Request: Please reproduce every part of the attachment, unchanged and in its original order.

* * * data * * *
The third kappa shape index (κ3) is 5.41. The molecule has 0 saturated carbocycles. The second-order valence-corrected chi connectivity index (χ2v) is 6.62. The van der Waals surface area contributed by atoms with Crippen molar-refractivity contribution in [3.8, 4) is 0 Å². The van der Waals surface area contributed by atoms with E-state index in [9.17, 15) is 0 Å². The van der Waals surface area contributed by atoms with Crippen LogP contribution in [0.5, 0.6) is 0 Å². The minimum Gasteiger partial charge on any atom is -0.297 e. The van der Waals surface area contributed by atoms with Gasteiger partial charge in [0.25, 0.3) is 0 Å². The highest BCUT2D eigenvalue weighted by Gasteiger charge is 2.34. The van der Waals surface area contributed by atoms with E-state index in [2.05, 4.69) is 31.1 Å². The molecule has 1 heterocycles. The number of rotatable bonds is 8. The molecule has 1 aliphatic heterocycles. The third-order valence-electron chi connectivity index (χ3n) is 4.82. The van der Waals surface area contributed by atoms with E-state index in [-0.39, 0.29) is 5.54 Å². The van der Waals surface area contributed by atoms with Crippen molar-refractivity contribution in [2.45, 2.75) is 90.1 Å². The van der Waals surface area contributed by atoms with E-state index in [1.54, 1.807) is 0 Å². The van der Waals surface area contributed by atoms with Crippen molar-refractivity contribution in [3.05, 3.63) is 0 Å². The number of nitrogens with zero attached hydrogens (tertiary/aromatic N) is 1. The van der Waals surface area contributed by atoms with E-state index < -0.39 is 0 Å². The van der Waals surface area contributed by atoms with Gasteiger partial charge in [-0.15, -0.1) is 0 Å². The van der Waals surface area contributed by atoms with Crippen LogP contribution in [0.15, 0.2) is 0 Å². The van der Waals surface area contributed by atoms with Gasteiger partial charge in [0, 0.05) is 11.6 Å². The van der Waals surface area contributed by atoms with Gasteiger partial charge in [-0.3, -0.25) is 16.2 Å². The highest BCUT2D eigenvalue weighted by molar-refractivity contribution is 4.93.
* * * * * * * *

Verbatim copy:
The third kappa shape index (κ3) is 5.41. The molecule has 0 saturated carbocycles. The second-order valence-corrected chi connectivity index (χ2v) is 6.62. The van der Waals surface area contributed by atoms with Crippen molar-refractivity contribution in [3.8, 4) is 0 Å². The van der Waals surface area contributed by atoms with E-state index in [9.17, 15) is 0 Å². The van der Waals surface area contributed by atoms with Crippen LogP contribution in [0.5, 0.6) is 0 Å². The minimum Gasteiger partial charge on any atom is -0.297 e. The van der Waals surface area contributed by atoms with Gasteiger partial charge in [0.25, 0.3) is 0 Å². The highest BCUT2D eigenvalue weighted by Gasteiger charge is 2.34. The van der Waals surface area contributed by atoms with E-state index in [2.05, 4.69) is 31.1 Å². The molecule has 1 heterocycles. The number of rotatable bonds is 8. The molecule has 1 aliphatic heterocycles. The third-order valence-electron chi connectivity index (χ3n) is 4.82. The van der Waals surface area contributed by atoms with E-state index in [-0.39, 0.29) is 5.54 Å². The van der Waals surface area contributed by atoms with Crippen molar-refractivity contribution in [2.45, 2.75) is 90.1 Å². The van der Waals surface area contributed by atoms with E-state index in [1.54, 1.807) is 0 Å². The van der Waals surface area contributed by atoms with Crippen molar-refractivity contribution in [3.05, 3.63) is 0 Å². The number of nitrogens with zero attached hydrogens (tertiary/aromatic N) is 1. The van der Waals surface area contributed by atoms with E-state index < -0.39 is 0 Å². The van der Waals surface area contributed by atoms with Gasteiger partial charge in [-0.15, -0.1) is 0 Å². The van der Waals surface area contributed by atoms with Crippen LogP contribution in [0.15, 0.2) is 0 Å². The van der Waals surface area contributed by atoms with Gasteiger partial charge in [0, 0.05) is 11.6 Å². The van der Waals surface area contributed by atoms with Gasteiger partial charge in [-0.3, -0.25) is 16.2 Å². The highest BCUT2D eigenvalue weighted by molar-refractivity contribution is 4.93.